How do companies partner?

From an interview with Bernard Giraud, President of the Livelihood Fund for the Family Farm; by Hal Hamilton and Frank Hicks

 

Why should companies work together?

Certification has been important. It has helped many corporations to take commitments and engage in a process. But it is certainly not enough to help farmers make a real and positive change. Corporations should go beyond imposing standards to suppliers and farmers. They should help co-create and co-finance solutions, and adapt their time horizon to the longer-term perspective of restoring soils, water resources, biodiversity while improving productivity at farm level and enhancing the resilience of their supply chain.

 

How is the Livelihoods Fund and example of company collaboration?

This is the reason why an investment vehicle such as the Livelihoods Funds has been created by large companies including Danone and Mars. One example is the Fund’s work on sustainable palm oil in SE Asia.  Getting supply chain partners to commit to improved practices is a challenge, but to deal effectively with larger landscape issues including deforestation, palm oil companies must have alliances with other actors, particularly companies that pose a greater threat regarding deforestation, including those in the rubber and pulp & paper sectors.  The challenge is that palm oil companies tend not to have the interest or the skills to engage with a broad range of actors, and yet if they don’t, their efforts to promote sourcing palm oil from zero deforestation landscapes will not be effective. The process becomes quite heavy, requiring significant time investments that are hard to justify within companies.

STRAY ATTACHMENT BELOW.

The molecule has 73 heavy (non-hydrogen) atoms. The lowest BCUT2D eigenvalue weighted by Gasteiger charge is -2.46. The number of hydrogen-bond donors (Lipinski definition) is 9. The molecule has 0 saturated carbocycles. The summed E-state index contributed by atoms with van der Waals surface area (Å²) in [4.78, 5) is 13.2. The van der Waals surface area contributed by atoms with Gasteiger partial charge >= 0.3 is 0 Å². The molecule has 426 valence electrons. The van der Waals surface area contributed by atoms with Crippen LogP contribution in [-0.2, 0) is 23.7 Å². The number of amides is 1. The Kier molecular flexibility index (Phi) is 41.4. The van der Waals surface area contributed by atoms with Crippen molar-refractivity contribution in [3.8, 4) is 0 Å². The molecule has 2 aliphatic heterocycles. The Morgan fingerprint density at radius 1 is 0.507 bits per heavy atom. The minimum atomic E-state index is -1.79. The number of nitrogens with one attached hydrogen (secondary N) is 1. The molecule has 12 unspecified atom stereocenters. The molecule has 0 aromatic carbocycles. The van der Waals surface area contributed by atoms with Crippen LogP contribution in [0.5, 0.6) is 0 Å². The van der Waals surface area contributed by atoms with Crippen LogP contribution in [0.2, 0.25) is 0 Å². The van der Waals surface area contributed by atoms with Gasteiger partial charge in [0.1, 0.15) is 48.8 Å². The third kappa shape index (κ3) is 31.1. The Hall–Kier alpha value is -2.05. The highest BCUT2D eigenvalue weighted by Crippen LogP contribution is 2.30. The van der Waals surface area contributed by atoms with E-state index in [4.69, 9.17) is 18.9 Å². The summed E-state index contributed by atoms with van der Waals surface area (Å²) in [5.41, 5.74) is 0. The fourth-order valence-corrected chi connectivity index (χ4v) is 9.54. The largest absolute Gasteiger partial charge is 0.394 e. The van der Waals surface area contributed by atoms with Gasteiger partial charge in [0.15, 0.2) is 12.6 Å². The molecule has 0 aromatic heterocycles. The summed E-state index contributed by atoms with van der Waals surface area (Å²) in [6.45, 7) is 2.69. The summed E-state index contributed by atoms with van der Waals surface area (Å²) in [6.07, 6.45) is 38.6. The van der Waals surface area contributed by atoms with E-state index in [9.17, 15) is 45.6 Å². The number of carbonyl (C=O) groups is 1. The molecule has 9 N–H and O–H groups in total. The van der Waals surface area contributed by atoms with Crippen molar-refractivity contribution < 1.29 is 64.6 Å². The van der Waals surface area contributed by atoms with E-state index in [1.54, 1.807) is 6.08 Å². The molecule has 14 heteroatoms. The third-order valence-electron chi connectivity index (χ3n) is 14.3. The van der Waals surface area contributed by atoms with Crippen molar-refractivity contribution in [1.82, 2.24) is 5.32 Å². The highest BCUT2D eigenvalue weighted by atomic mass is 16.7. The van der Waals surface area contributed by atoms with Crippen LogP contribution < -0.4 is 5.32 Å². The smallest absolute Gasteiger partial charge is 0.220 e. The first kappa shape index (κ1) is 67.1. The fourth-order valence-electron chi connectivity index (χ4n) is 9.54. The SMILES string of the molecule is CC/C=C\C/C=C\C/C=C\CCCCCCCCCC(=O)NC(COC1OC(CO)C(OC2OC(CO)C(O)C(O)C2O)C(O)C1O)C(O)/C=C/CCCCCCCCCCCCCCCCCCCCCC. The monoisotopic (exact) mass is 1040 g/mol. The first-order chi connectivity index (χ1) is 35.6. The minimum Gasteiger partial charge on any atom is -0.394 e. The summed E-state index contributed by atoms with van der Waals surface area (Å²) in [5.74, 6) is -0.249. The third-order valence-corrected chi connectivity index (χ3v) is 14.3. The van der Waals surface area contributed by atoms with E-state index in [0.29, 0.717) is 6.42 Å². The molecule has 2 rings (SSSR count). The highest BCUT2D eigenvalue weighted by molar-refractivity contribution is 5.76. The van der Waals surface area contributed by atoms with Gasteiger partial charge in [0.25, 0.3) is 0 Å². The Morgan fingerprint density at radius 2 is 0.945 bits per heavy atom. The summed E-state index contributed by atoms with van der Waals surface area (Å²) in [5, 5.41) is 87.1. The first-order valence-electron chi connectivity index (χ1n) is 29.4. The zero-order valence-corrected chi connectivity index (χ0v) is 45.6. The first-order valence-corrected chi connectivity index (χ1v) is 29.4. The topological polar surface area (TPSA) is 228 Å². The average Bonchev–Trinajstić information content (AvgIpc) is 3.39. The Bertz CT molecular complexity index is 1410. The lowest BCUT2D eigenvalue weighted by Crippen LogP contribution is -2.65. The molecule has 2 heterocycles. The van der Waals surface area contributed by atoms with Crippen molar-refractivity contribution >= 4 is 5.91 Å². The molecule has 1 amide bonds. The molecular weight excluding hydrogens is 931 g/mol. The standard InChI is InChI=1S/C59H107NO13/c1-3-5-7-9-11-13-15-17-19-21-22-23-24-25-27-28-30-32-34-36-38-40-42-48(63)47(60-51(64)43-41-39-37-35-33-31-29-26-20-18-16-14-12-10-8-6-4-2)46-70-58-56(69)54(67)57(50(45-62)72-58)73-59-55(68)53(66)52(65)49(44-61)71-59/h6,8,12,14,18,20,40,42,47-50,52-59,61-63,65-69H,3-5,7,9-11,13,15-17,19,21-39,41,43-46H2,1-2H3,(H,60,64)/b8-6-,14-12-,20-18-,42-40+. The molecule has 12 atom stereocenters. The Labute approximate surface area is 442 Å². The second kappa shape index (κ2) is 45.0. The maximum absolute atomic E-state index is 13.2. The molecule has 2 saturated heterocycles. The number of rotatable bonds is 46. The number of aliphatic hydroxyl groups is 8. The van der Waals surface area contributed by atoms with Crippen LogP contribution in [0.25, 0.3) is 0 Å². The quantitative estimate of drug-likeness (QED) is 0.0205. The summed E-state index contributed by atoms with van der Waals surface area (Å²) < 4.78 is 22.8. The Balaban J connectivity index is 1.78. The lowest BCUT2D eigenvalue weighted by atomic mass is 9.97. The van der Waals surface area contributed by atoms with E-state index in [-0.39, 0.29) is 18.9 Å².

Which organizations are facilitating these types of partnerships?

There is a need for organizations that have expertise in forming alliances and the other skills required to effectively engage at the landscape level.  Right now, there is a lot of talk about what needs to be done versus concrete examples of how alternatives can be implemented in a practical manner.

 

The major issue is that many development institutions and NGOs don’t understand the private sector’s priorities and needs and often expect companies to join existing or proposed initiatives, via public-private partnerships, based on priorities that they have identified without corporate input.  That tends not to happen, or only to happen in a minor way. The reverse is needed, the public/NGO sectors can follow the private sector’s lead and support initiatives where the companies are already convinced there is a priority business case for them.

 

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The Livelihoods Fund for the Family Farm is an innovative funding mechanism funded by Danone, Mars, Firmenich and Veolia to invest in long-term solutions to smallholder livelihoods and sustainable agricultural landscapes.

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